Saturday, January 14, 2006

Sudanese army withdraws from eastern rebel-held town near Eritrean border

Associated Press report January 14, 2006 confirms Sudan withdrew some 1,000 troops from an eastern rebel-held town, defusing a stand off between the Sudanese army and former southern guerrillas in the first test of a year-old peace deal, ex-rebels said on Saturday. Excerpt:

The troops entered Hamesh Koreb town on Wednesday, threatened to expel the former southern rebel Sudan Peoples Liberation Movement (SPLM) and set up positions just 200 metres (yards) from SPLM trenches. They later withdrew when a U.N. investigation team arrived, the SPLM said.

"I am now seeing approximately two battalions about 500 metres from the town," SPLM officer Benjamin Wol, a member of the joint U.N.-Sudan army-SPLM team, told Reuters from Hamesh Koreb, which borders Eritrea.

Note the report says under the southern deal, the SPLM were supposed to have redeployed from the east to the south within a year, but they said this week they were unable to meet that deadline because of logistical reasons.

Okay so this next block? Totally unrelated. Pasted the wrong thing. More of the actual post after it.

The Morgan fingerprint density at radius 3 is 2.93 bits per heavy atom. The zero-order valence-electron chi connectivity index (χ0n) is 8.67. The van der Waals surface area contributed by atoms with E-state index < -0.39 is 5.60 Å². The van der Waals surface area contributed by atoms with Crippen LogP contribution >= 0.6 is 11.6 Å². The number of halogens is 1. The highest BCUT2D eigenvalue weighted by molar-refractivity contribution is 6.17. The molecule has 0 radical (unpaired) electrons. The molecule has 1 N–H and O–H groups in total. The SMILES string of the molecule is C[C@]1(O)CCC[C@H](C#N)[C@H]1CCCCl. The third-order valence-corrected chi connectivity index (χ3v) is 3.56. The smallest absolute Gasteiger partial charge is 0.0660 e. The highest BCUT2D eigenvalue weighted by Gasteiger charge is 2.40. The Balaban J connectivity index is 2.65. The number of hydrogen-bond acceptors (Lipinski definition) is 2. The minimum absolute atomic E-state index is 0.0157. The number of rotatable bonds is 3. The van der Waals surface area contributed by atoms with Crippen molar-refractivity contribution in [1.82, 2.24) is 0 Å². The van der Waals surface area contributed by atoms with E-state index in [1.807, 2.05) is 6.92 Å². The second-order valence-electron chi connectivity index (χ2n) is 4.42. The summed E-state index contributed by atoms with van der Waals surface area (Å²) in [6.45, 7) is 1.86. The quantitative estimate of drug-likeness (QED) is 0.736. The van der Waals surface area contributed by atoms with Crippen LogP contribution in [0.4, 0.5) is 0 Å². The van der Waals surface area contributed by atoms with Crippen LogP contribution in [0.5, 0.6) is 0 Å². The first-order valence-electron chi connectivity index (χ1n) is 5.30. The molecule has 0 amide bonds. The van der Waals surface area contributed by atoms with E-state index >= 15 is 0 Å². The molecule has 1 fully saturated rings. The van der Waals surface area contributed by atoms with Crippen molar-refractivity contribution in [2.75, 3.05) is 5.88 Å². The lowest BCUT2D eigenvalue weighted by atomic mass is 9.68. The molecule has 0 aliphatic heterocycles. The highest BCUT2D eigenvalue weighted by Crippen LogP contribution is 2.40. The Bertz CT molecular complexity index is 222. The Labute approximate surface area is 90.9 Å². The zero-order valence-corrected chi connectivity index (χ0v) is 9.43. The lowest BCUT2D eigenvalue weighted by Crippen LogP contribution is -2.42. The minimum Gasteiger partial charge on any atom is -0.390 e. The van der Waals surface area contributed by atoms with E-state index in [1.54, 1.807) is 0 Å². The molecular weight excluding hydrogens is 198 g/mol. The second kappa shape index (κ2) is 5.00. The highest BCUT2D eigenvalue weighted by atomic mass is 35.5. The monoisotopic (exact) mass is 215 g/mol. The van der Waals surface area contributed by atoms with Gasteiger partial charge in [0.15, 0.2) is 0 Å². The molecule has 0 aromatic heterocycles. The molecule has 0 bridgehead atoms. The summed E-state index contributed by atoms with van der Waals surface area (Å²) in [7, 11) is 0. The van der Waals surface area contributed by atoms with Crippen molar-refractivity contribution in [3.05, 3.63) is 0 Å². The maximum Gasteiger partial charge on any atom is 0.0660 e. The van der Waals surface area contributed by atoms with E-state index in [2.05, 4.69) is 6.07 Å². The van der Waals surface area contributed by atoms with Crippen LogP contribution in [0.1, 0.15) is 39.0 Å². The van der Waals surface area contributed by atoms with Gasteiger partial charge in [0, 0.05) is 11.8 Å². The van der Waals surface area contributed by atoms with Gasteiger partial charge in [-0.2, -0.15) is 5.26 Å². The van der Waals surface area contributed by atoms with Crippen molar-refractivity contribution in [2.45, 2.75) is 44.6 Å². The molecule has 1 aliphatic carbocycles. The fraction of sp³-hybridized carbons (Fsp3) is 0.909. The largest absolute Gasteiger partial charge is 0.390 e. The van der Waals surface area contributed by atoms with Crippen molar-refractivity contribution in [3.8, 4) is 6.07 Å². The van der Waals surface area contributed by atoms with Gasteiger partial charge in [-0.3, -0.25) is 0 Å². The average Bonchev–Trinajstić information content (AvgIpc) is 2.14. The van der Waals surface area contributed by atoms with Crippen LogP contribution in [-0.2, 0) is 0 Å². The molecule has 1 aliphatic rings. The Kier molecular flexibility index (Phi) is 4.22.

Pronk said slow withdrawal was a major problem to the peace deal. On Friday he said: "This is creating a void with a potential for new armed conflict."

The Sudanese army is supposed to occupy SPLM positions once they have withdrawn. But eastern rebels, also in the same areas, say the government will have to fight them first.

"If they want to replace the SPLM they will have to fight and expel the eastern troops first," said Eastern Front spokesman Ali el-Safi. The Eastern Front contains both eastern rebel groups and the main political parties.

Libyan-mediated east Sudan peace talks were due to start after Jan. 17, the rebel said. Safi said the government entered Hamesh Koreb because they wanted a military solution rather than negotiated talks.


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